In the U.S., inflation hit a four-decade high of 9.1% in June 2022, but it has since dropped to a still-high 6.5% as of the end of December

Since mid-2022, central banks around the world have been hiking interest rates to bring inflation back under control, and these tighter monetary policy efforts have started to work. Following record-high levels in many countries in the latter half of 2022, global inflation levels have reversed. In the U.S., inflation hit a four-decade high of 9.1% in June 2022, but it has since dropped to a still-high 6.5% as of the end of December. Inflation in the Eurozone has dropped to 8.5% in December from its record-high of 10.6% in October 2022.2

A notable exception to both tighter monetary policy and improving inflation has been Japan. The Bank of Japan (BoJ) was a pioneer in adopting ultra-easy monetary policy decades ago in order to battle the persistently sluggish economic growth and deflation that had plagued the country since the 1990s. Despite Japan experiencing its highest inflation levels in over three decades in January, the BoJ not only maintained its ultra-easy monetary policy, but it has recently expanded the program at an alarming rate.3 This comes on the heels of last year’s attempt to raise interest rates in response to rising inflation and a precipitous decline in the yen.4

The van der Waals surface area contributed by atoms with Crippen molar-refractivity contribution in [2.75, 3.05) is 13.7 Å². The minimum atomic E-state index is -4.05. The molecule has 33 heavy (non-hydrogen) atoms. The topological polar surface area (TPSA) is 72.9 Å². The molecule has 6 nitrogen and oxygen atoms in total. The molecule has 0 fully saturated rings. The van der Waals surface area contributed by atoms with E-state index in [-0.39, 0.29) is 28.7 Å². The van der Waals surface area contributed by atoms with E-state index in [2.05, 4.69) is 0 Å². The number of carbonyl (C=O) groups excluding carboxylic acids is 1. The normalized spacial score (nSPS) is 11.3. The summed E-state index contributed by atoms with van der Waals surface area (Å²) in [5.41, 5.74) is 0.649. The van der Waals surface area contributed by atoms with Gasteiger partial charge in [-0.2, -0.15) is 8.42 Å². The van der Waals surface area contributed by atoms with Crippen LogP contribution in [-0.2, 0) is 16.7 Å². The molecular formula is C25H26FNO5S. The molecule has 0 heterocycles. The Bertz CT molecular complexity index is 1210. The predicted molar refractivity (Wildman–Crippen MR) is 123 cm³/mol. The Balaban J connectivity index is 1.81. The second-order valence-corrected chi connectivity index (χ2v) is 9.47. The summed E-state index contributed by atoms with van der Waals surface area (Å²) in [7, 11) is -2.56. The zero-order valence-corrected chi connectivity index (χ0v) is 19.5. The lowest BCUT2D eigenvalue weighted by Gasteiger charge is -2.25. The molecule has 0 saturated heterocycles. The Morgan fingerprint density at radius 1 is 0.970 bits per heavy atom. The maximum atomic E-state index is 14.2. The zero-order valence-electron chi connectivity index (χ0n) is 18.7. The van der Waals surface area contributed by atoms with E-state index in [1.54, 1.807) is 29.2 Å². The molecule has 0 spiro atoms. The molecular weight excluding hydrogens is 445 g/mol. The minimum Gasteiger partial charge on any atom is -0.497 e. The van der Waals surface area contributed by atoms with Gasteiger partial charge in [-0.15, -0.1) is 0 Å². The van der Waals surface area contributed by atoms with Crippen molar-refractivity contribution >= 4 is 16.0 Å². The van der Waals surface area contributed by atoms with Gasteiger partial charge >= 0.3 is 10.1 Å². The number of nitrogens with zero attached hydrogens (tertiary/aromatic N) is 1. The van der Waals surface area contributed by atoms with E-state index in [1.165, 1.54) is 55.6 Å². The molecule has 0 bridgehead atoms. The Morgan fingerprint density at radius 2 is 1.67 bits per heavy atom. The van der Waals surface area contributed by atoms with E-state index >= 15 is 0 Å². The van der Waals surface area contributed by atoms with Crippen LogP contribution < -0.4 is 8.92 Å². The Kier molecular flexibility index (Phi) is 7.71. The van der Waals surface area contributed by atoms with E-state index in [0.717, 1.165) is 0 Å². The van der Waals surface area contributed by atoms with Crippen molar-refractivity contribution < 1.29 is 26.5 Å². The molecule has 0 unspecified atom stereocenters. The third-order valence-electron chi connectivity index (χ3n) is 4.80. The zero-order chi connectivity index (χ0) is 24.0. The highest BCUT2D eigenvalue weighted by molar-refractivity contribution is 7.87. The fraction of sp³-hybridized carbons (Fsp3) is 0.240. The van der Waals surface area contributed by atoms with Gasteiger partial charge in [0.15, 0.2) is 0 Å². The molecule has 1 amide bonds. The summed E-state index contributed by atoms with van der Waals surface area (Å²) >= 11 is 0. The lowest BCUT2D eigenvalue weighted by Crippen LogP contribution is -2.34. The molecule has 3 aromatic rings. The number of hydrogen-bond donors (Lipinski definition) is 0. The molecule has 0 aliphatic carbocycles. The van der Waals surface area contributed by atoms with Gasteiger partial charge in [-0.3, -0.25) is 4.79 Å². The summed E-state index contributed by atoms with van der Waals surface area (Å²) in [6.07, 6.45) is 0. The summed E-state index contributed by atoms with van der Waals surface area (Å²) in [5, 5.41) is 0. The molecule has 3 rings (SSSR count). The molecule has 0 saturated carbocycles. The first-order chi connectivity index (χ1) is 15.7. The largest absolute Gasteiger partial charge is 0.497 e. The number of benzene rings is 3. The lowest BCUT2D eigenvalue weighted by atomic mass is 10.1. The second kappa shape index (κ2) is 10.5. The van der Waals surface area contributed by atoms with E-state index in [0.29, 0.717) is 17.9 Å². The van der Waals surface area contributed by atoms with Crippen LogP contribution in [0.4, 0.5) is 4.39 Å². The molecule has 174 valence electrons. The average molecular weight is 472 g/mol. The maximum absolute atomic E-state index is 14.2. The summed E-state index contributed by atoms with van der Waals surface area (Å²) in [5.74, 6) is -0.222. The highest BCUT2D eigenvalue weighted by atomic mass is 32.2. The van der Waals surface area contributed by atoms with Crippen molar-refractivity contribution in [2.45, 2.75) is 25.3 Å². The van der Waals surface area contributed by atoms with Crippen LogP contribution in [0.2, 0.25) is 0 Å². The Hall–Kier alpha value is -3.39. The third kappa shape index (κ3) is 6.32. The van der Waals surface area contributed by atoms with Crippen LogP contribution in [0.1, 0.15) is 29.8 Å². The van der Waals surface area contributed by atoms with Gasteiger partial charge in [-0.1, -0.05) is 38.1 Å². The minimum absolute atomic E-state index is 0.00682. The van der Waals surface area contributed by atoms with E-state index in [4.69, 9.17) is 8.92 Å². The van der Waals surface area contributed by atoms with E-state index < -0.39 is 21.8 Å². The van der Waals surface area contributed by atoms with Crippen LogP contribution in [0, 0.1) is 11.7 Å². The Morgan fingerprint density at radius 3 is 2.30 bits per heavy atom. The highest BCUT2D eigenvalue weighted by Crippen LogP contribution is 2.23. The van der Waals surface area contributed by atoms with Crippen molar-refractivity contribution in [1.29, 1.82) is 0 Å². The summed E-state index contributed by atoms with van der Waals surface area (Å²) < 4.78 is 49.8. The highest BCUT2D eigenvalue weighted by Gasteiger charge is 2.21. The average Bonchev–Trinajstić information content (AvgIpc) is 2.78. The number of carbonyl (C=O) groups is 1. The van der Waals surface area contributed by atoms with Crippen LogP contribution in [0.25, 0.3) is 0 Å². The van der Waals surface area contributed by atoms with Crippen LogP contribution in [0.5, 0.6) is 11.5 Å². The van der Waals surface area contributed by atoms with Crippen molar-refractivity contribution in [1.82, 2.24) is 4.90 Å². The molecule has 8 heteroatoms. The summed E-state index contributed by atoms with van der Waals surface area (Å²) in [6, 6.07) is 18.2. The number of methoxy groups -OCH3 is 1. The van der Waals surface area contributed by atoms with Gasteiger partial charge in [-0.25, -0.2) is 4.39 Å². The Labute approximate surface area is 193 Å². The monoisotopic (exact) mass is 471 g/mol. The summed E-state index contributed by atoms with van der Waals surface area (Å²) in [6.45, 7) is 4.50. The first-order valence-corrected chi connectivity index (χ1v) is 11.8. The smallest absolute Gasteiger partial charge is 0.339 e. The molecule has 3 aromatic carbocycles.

Japan’s unusual case illustrates a new risk that capital markets may need to deal with in the coming years. By overdoing its interventions, the BoJ has distorted markets for so long and by so much that it has created an impossible predicament—one with potentially enormous implications for global capital markets.

By overdoing its interventions, the BoJ has distorted markets for so long and by so much that it has created an impossible predicament—one with potentially enormous implications for global capital markets

Peter Pan Monetary Policy